By the way, thanks squirl033:-)



Hislipe:-),
What type interpolation method did you use to blow up the 2mp? I appears thatthe 2mp wasn't sharpenned properly. I took the 2mp and was able to sharpen just enough to resemble the 4mp, but because I don't have the originals i don't it will be a fair comparison.



Note to all: One of the points in this experiment is to see whether or not the camera is using some form of interpolation. It may be possible that the camera's hardware is doing some sort of interpolation and possibly sharpening (hardening) of its own. Soin the main part of the experiment I seek to know: Can a 2mp image be inflated (using bicubic sampling) and thensharpened at its best (using "Unharp Mask" filter in Photoshopto tweak the sharpness) tovery closely resemble the 4mp, look practically the same as the definition of a 4mp.But now this experiment will need to changeto someextentbased on Ted's new articleof "Bayer pattern CFA".


If the 2mpdoes look practically thesame asthe 4mp, it doesn't mean that Ican jump to conclusions of any kind. It just means to me that I willhave to developnew experiment tofind out why, with of couurse the much appreciated help and support of my peers if they are so willing,. As far as I'm concerned, theres no winning or losing in this post but only the search for some sort oftruth. Because, frankly I'm dead tired of being led around like a some stupid sheep by manufactures. Yes the fz15 is a pretty good camera, with minor problems and many limitations which are hustifiable at its base price(for the moment). But like any free person, I have the right towonder "why?".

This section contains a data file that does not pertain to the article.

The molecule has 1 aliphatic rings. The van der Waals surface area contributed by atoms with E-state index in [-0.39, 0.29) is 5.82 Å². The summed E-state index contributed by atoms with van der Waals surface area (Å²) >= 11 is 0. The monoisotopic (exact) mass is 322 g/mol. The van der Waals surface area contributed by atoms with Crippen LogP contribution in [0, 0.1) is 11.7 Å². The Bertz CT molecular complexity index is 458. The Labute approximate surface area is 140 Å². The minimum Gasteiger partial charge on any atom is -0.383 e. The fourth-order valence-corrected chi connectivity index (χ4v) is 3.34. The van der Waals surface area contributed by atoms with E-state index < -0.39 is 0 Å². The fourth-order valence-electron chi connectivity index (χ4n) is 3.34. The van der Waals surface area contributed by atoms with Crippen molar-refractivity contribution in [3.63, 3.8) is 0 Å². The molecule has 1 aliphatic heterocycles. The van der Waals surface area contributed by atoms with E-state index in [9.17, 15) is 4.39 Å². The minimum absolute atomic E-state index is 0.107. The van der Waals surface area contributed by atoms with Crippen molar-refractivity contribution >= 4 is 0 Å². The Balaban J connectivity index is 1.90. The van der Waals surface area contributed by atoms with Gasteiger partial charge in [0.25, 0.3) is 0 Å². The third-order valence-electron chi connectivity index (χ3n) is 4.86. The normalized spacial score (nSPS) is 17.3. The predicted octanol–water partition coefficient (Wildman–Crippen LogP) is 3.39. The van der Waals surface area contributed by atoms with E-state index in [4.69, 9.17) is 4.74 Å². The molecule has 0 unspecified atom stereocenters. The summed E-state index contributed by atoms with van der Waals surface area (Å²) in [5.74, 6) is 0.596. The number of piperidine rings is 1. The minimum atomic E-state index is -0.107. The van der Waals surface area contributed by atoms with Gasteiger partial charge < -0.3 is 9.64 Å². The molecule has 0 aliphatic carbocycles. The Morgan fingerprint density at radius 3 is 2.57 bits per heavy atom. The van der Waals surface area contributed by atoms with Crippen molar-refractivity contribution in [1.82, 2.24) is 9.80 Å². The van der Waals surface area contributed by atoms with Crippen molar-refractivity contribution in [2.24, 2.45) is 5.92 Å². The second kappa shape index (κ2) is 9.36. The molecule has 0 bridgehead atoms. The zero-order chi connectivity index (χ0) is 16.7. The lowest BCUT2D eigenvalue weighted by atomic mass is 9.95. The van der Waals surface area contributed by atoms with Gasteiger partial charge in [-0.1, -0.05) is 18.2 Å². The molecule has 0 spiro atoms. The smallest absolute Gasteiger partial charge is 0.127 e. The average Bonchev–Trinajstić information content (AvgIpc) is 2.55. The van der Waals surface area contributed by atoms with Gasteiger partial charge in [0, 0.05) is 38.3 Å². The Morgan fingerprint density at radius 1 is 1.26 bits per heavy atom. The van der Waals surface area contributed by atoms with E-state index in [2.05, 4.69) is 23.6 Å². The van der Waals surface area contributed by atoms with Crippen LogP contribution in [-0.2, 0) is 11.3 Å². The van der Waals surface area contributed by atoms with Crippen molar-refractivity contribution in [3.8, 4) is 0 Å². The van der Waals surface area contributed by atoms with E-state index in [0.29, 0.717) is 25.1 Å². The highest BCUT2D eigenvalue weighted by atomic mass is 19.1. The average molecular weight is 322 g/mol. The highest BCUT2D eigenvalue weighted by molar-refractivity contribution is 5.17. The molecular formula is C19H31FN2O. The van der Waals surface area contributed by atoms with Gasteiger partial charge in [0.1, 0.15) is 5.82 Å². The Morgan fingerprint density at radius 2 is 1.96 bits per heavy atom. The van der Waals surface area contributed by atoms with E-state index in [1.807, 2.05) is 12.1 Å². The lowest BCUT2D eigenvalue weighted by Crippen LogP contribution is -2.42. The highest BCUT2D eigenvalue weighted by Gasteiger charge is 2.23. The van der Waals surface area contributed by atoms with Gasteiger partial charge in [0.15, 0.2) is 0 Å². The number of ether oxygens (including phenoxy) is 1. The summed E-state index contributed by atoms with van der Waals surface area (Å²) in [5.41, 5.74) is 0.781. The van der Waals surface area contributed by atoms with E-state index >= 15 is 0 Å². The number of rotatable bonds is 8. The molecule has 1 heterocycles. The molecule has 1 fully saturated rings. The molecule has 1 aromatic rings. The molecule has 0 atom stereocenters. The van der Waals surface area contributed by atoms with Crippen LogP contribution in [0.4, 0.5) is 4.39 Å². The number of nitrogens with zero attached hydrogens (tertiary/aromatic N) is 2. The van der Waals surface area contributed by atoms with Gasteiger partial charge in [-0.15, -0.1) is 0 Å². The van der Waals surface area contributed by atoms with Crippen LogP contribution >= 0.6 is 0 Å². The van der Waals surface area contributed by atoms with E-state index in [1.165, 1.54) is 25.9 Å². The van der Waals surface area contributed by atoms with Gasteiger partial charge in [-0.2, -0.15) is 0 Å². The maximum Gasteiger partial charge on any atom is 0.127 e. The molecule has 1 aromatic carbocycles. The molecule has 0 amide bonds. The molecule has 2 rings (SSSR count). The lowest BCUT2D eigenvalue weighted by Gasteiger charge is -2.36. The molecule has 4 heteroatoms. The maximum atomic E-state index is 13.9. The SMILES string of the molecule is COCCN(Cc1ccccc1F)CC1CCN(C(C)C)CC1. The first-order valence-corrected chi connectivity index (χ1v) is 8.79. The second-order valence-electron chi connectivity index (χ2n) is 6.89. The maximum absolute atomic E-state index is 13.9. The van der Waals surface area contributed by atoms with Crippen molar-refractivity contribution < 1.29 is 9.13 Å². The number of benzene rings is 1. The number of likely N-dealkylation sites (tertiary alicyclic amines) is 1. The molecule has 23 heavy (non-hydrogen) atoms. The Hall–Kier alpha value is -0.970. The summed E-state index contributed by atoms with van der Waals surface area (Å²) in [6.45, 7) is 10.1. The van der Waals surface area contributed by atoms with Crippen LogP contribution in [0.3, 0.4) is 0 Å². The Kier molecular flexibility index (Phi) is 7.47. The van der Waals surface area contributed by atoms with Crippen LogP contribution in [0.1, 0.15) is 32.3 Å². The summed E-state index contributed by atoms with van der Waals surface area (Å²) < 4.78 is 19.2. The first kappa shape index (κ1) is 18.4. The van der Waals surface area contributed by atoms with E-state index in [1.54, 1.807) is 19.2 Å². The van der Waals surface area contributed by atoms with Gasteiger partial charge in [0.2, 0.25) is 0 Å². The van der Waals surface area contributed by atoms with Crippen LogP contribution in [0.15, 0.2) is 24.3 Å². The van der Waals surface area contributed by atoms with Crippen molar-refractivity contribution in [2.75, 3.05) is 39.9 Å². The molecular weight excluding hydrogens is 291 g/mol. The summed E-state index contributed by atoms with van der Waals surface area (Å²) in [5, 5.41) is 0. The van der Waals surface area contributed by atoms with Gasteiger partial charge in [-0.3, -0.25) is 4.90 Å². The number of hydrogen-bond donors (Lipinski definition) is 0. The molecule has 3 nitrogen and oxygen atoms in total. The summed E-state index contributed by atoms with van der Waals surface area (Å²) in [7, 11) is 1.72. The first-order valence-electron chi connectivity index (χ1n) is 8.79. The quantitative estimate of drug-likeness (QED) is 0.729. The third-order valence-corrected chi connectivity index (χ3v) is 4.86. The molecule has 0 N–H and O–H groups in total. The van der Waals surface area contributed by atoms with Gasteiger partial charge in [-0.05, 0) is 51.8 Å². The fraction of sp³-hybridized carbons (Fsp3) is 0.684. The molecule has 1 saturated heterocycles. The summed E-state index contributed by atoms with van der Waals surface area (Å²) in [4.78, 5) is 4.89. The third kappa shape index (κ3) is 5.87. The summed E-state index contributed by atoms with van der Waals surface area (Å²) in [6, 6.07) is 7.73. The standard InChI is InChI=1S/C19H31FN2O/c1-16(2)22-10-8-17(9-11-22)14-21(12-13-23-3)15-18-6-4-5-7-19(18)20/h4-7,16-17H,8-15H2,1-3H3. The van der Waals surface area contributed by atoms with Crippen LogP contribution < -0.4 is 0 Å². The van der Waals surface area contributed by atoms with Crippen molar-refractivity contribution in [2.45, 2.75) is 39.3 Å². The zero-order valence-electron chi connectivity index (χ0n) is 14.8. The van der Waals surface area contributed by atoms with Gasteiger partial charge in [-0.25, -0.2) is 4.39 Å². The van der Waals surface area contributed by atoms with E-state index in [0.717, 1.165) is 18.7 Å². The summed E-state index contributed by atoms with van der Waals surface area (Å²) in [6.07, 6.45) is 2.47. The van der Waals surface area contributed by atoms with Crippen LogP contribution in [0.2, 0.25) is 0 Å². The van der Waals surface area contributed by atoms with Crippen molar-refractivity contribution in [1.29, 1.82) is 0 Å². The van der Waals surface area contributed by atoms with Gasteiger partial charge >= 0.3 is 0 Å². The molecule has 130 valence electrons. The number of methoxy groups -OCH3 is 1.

I know that I cannot change the way things are, and in fact, I have no real interest in doing so. Everyday I see these "dead-end" specifications onmost products basicallythat lead to nowhere. So instead of making a futile attemptat changing the market, I aminstead, trying to put a point of real world referenceto these so called "Megapixels". Then, at least, I can weigh them withmy cognitive abilities and assign them real world attributes instead of pointless numbers and names.Most of you are already are aware of this stuff, so apologize in advange for spilling outmy common sense to you or for any blasphemous remarks I may make during the span of this post.

Mainly, I mentioned all of this because I get the felling that for practicing this experiment,I'm going to get burned at the stake, by the flames that may or may notsoon engulf this post. And I'm sure I will burn like any good witch, if it so is true. Not that I care for or give attentionflames, butitwould certainly be a crying shame to see this material go to waste. Especially now that Ted has been sogenerous asto take the time toinclude some of hisfactual knowlege.

-Ruben

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Old Oct 29, 2005, 12:20 AM   #36
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Ruben,

Will your experiment be based on using a 4MP sensor to record a "2MP" image, or will you be attempting to make a true 2MP image look as good as a 4 by upsizing and resampling? from a purely academic standpoint, if your research shows that the FZ15 is really a 2MP sensor being internally upsampled to produce a 4MP file (which i very much doubt), i expect you'll throw a whole lot of people into a tizzy.

i have made "real" 2MP images, then upsized and sampled and processed them so that they look nearly as good as unretouched 4MP photos when printed at 8x10 size. i have also cropped 5MP files to leave only 3MP and then upsized and sharpened, and printed at 11x14, with amazing results. what does that prove? that pixel count often isn't as important as many people think, because modern resampling and processing software can do marvelous things.